Subscripting in Swift

The second question that naturally arises is how are we going to represent the board? The board is a collection of cells so we need to hold them in some kind of array. The first though that might come to mind is by a 2-dimensional array like:

But we can go simpler. We can hold everything in a 1-dimensional array and use subscripts to calculate the correct offset for a give row and column.

Here we use the repeating function of Array to create the 3×3 grid in one line. Be careful, this will work with values rather than references. In other words, it is only because enums are copied over that we can use this method.

The subscript method calculates the offset and either returns or sets the correct cell. By using this method we can turn any object into an array of sorts and use the bracket notation as follows:

This will set the last column of the first row into an “X”.

Classes vs Structures

Also note that we have changed the class into a struct. This is a really crucial point with Swift that must be understood before attempting to do anything with the language. I suggest you do your own research as there are many different articles that explain the differences and you should find the one that uses the right wording for you (one good example is this). In a very small nutshell, structs are value types while classes are reference types. This is different from C++ where both can be either references or values depending on how the variables are declared. In C++ structs feels like a legacy feature and are not really different from classes apart from some minor things. In Swift, they are a feature built into the language to allow for various programming paradigms to coexists and be used at the developer’s discretion. If we define our Board as a class, we can change its state (ie. its public variables) and every variable pointing to that will point to it’s altered state. If we define it as a struct then changing a variable will create a new copy of this object and reassign it to the variable. This is the reason why the variable must be defined as a var rather than a let.

When the name variable is changed, a new copy of the Person object with an altered variable and re-assign it to p2. This reassignment obliges p2 to be a variable rather than constant.

Playing a Turn

We make a move on a board by changing the data variable where we hold our cells. Since the board is copied every time one of its variables is changed, Swift obliges us to mark the methods with the mutating keyword. This seemed annoying at first until I realised how what difference it really makes!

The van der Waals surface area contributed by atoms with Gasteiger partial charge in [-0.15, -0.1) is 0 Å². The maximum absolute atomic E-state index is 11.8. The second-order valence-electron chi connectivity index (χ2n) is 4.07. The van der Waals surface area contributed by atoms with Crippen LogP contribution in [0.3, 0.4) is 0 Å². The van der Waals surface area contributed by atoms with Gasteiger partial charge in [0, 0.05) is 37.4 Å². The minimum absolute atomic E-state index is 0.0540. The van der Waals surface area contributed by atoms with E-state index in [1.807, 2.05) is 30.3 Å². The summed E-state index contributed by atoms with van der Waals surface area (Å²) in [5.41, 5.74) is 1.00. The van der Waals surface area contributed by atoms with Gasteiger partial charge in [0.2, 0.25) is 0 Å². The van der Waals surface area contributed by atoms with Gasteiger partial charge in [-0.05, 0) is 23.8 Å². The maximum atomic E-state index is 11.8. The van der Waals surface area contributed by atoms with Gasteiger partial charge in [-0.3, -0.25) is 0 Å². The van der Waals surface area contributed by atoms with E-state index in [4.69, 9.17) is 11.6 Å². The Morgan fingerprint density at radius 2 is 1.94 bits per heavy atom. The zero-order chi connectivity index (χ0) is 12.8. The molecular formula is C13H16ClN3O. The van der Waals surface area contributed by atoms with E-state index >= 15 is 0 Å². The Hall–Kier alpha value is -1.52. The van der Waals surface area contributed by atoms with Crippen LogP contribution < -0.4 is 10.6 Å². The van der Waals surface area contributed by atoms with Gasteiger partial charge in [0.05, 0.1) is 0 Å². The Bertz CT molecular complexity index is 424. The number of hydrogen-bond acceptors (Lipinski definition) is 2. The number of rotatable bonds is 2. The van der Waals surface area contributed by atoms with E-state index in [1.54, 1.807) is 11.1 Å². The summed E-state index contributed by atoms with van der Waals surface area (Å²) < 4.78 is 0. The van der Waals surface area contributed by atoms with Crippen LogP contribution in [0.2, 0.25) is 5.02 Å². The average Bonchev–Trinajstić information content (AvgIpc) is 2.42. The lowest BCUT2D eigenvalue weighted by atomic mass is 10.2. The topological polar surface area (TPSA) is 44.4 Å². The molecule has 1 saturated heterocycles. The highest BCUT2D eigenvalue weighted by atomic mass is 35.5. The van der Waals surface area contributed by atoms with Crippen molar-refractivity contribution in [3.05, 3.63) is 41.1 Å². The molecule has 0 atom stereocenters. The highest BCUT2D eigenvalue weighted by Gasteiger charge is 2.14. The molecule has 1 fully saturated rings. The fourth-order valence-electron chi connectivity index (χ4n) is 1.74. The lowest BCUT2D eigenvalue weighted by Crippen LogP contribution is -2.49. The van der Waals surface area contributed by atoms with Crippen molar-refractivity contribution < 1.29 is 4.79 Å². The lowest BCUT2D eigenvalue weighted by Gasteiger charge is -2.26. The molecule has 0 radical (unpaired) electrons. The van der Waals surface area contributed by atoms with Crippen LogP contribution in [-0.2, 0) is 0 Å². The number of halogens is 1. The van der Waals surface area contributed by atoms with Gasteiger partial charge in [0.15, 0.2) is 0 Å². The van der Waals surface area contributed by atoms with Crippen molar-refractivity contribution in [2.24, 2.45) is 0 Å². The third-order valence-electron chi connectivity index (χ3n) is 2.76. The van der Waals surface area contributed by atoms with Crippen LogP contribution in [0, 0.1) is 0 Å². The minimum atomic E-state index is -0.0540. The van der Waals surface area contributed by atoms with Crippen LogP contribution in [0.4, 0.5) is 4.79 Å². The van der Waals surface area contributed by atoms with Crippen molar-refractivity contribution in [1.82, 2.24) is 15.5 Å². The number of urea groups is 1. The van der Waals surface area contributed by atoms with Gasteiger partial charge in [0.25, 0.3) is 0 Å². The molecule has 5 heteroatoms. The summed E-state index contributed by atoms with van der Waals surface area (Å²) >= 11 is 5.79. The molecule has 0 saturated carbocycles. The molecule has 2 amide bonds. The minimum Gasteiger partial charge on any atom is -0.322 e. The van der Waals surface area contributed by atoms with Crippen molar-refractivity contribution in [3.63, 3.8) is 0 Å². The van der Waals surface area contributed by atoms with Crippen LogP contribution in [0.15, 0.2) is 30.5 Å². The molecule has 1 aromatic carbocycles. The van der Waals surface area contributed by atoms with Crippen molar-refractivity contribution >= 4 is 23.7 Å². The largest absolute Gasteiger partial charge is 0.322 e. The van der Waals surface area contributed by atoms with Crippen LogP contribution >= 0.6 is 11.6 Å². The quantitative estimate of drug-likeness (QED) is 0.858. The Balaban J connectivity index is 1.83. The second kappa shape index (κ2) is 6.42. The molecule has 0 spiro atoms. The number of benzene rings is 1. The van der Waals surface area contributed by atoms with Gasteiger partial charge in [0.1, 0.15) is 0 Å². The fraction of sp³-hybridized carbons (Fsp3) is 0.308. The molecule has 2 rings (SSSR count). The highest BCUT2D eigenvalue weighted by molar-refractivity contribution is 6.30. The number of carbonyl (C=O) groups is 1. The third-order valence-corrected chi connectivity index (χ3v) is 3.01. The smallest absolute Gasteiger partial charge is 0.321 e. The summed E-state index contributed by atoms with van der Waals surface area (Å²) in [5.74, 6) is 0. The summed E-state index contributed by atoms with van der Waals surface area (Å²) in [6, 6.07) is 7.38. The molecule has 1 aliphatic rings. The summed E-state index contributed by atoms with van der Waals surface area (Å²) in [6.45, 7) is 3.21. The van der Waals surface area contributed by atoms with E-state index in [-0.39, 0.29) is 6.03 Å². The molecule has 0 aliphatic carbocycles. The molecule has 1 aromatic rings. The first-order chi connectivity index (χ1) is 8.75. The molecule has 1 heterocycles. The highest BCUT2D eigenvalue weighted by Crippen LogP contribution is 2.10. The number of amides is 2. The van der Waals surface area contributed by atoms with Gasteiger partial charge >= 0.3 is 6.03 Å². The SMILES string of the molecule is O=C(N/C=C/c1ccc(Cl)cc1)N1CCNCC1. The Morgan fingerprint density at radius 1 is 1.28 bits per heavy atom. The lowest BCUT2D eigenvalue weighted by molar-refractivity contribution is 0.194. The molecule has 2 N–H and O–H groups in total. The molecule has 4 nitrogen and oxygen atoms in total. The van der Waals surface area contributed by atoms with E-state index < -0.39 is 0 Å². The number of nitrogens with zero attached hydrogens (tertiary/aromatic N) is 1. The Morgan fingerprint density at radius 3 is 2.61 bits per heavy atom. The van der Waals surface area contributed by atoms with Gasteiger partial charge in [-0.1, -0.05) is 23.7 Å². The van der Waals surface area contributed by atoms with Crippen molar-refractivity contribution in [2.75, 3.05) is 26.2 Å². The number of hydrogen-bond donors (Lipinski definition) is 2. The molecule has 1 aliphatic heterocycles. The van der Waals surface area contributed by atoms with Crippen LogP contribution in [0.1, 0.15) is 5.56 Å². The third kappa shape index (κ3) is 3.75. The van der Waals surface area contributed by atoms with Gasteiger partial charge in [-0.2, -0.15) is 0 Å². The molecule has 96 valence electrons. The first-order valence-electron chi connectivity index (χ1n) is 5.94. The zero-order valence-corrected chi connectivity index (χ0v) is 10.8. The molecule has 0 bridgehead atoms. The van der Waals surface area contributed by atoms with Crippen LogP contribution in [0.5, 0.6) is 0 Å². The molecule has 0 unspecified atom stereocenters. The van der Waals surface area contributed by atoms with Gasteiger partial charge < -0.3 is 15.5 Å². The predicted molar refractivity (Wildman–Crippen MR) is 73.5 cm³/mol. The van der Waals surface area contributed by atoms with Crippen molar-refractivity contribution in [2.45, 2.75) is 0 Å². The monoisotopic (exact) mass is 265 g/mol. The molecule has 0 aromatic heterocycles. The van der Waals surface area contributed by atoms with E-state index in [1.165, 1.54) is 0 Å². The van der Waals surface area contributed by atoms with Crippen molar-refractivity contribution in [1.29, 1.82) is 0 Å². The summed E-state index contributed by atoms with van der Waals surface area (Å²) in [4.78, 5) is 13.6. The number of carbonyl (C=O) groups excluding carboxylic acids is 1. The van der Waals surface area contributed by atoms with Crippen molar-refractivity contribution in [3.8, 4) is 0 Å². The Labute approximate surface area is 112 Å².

Above we also introduce a typealias to hold a tuple of two ints as a Coordinate, another cool feature of Swift. The ability to label tuples, as we have done with row and col, makes them even the more powerful since for the most part they will look like value objects with their properties being accessible by name.

Printing it Out

At this moment, it might be beneficial to have a way of printing out the state of our board and what better way than to use a simple form of ASCII art? For those of you that have been used to Objective-C, you know that the root object (NSObject) has a

method that one can override and return whatever they wish. In Swift, you can still inherit from NSObject and make use of that method, but the built in way to do it for a plain object is by implementing the CustomStringConvertible protocol. I always prefer to do this in an extension since this piece of code rarely interacts with any other and even the protocol name is too long and ugly to be included int he head of the class declaration.

When setting the X at [0,2] as in code above and printing it out we should get:

Expanding the Board

One more function we need to add to our Board, and for reasons that will become obvious in a minute, is the ability to get back a list of possible moves and their resulting boards corresponding to them. We call this act expanding a board.

So here we simply say, check every cell, if it is not empty continue, else play it and append the result in the list. Here is where the difference between structures and classes becomes crucial. When we define var board = self, the variable is still pointing to the same object as self is. When the board executes the play method defined above, and because it is a mutating function, it will create a new copy independent of the self and append that to the list. In this way, the next iteration will have the original board object pointed to by self, intact.